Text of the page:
Sharma appealed against the non-granting of divorce by the trial court to the high court. The high court observed that all the evidence showed that it was the wife who had been beaten and mistreated by the husband. It dismissed the appeal saying that granting the husband a divorce on grounds of irretrievable breakdown of marriage, when it was the wife who had suffered, would not be doing justice in the circumstances. The husband appealed to the Supreme Court.
The Supreme Court accepted the findings of fact established in the lower courts that it was the husband who had treated his wife cruelly rather than the other way around, as alleged in the petition for divorce. It was argued on behalf of the husband that the marriage be dissolved on grounds of irretrievable breakdown. The court referred to Section 13 of the Hindu Marriage Act, 1955 (hereinafter referred to as the Act) and observed that there were several grounds for granting a divorce, such as adultery, cruelty, desertion, etc. But no such grounds of irretrievable breakdown of marriage are provided by the legislature for the granting of a divorce. The judgment held that the court could not add such grounds to Section 13 as that would be an amendment of the Act, which was a function of the legislature.
It was submitted on behalf of the husband that the Supreme Court had, in earlier cases, dissolved a marriage on grounds of irretrievable breakdown. The court observed that the earlier cases had not taken into account the legal position as laid down in Section 13 of the Act. The judgment held that a mere direction of the court in earlier cases, without considering the legal position, was not a precedent to be followed by the courts. The court observed that the granting of divorce on grounds of irretrievable breakdown would mean adding a clause to Section 13 of the Act through a judicial verdict. It held that adding a new clause making irretrievable breakdown of marriage grounds for a divorce could only be done by the legislature, not by the courts. Taking this into consideration, the Supreme Court rejected Sharma’s plea for dissolution of the marriage on grounds of irretrievable breakdown of marriage.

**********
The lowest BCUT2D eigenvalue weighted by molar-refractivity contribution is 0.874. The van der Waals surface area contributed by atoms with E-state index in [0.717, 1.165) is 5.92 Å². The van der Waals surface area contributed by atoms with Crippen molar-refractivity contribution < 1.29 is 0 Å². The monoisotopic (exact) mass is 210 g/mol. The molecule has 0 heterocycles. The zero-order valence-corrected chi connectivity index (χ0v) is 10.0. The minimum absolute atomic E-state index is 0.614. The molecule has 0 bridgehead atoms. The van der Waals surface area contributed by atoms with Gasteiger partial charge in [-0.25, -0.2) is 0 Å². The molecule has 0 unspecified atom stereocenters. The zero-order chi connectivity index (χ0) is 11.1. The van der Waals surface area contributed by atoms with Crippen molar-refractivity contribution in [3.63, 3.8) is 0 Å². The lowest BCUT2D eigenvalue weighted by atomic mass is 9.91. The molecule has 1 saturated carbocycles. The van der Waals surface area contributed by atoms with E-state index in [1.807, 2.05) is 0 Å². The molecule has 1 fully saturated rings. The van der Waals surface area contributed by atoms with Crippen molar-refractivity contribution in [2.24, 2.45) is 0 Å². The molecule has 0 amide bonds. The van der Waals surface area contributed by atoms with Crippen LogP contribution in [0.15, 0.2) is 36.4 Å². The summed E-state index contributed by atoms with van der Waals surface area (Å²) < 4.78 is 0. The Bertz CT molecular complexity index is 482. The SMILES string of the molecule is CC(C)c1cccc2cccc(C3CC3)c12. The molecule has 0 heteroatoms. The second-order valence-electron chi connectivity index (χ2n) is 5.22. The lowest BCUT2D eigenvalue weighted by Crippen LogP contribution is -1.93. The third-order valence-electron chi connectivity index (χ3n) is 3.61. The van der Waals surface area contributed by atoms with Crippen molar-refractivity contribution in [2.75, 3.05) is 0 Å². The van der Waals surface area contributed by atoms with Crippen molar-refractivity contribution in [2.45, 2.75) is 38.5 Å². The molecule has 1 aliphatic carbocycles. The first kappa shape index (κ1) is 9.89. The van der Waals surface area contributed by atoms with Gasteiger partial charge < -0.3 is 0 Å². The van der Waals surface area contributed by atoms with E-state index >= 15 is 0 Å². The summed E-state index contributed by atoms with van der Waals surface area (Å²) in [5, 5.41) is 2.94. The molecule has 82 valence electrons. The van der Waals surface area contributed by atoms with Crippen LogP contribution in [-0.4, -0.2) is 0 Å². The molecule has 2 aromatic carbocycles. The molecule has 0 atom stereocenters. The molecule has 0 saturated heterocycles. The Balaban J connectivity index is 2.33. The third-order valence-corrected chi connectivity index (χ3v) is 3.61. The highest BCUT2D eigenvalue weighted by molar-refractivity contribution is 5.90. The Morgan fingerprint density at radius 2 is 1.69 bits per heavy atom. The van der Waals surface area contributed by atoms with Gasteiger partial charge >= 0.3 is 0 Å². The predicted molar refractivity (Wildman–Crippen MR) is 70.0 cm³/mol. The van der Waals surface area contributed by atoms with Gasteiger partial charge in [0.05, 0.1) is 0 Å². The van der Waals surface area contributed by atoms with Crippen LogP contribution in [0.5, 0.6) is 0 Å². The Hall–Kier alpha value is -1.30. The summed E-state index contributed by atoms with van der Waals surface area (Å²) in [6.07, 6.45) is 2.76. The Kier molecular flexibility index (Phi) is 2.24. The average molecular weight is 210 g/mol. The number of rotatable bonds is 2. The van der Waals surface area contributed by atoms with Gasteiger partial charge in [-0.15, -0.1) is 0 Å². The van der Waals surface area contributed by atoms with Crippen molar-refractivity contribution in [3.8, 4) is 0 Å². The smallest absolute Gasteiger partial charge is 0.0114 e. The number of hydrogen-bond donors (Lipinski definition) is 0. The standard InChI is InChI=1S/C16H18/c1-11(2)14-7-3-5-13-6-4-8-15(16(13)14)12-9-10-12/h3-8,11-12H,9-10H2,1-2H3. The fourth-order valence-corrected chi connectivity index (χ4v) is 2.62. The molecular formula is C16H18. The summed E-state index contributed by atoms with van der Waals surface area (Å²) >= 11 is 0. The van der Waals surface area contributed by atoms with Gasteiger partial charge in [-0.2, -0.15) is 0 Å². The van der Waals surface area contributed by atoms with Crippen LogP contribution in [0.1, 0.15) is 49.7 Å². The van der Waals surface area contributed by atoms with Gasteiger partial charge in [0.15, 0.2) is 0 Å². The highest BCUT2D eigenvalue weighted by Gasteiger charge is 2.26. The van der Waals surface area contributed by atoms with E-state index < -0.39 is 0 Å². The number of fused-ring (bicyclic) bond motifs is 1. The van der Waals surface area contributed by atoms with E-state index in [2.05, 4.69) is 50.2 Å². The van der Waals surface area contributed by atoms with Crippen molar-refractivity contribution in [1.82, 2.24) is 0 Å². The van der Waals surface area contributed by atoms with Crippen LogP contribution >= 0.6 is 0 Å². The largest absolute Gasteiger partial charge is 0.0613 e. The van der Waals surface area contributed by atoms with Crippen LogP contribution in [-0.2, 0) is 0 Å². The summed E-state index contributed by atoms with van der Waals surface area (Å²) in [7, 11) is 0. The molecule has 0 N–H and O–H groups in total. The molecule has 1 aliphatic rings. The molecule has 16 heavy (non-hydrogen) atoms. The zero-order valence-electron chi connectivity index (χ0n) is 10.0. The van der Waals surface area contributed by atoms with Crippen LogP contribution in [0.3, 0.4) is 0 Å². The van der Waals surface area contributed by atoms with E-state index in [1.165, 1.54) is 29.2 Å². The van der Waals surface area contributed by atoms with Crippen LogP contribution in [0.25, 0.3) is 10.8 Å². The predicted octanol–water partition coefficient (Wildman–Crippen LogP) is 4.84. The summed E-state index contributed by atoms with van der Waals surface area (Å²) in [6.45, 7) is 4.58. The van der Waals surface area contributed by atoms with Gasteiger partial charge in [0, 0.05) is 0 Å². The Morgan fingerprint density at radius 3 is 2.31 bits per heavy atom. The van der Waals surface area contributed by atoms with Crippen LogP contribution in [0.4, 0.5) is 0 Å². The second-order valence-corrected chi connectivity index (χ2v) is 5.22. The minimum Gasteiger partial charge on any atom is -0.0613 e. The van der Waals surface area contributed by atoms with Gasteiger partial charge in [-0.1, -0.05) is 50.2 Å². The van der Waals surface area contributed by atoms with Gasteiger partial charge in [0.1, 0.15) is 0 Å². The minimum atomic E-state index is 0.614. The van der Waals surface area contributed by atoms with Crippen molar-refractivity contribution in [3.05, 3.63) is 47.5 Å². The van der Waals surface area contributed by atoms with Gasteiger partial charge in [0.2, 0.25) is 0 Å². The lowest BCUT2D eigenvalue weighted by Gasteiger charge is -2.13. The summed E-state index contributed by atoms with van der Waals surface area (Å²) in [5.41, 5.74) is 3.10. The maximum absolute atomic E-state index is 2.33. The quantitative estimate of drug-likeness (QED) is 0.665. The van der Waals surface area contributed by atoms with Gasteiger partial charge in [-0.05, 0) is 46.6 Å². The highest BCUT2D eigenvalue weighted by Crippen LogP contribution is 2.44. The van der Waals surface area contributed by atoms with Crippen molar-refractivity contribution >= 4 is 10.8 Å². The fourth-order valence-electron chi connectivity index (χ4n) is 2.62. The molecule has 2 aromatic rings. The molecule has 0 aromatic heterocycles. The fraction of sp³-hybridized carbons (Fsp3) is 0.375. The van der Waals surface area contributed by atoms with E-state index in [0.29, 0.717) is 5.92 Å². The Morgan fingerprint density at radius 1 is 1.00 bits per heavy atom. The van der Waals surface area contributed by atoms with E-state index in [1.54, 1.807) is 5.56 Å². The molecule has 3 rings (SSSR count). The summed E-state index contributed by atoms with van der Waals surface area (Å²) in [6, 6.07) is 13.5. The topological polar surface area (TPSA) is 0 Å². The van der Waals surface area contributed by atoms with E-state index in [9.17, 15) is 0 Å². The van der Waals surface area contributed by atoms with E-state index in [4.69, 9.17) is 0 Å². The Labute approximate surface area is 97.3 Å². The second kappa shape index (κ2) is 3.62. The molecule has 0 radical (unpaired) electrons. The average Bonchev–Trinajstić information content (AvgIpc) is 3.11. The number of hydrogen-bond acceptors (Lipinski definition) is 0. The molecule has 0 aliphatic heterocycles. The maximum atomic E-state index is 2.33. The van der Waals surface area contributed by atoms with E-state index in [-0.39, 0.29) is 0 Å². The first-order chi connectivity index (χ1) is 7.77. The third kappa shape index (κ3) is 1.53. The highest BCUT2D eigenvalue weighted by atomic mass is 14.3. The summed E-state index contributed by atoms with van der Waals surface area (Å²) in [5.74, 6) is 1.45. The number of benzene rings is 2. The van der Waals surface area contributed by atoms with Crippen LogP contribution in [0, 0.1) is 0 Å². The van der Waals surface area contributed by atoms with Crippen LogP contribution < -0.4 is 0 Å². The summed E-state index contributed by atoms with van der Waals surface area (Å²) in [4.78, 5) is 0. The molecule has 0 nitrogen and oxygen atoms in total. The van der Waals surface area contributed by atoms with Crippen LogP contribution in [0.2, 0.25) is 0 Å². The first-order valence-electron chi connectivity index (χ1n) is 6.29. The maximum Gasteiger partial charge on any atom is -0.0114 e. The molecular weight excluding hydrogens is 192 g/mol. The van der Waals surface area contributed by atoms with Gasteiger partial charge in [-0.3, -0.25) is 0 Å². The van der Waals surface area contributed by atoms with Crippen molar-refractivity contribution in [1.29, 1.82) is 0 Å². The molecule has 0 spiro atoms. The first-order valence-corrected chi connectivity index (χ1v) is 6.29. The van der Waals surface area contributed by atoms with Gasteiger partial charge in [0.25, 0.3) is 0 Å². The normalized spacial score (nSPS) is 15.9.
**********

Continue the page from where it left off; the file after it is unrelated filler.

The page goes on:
This judgment bucks the judicial trend that was moving towards making irretrievable breakdown grounds for divorce, and assumes relevance in the debate about retaining -- or jettisoning -- the “fault theory” of divorce. The facts of the case, with the husband treating the wife cruelly and then seeking a divorce on grounds of irretrievable breakdown of marriage, seem to underline the concern that these new grounds could well work against the interests of women.
However, the present scenario of inconsistent judicial verdicts based on the inclinations and opinions of individual judges is not a desirable state of affairs either. The fate of individual lives cannot be left to the opinions of the court bench hearing the matter. The law with respect to irretrievable breakdown as grounds for a divorce needs to be settled once and for all, in the best interests of society.
(Rakesh Shukla is a Supreme Court lawyer)
Infochange News & Features, August 2009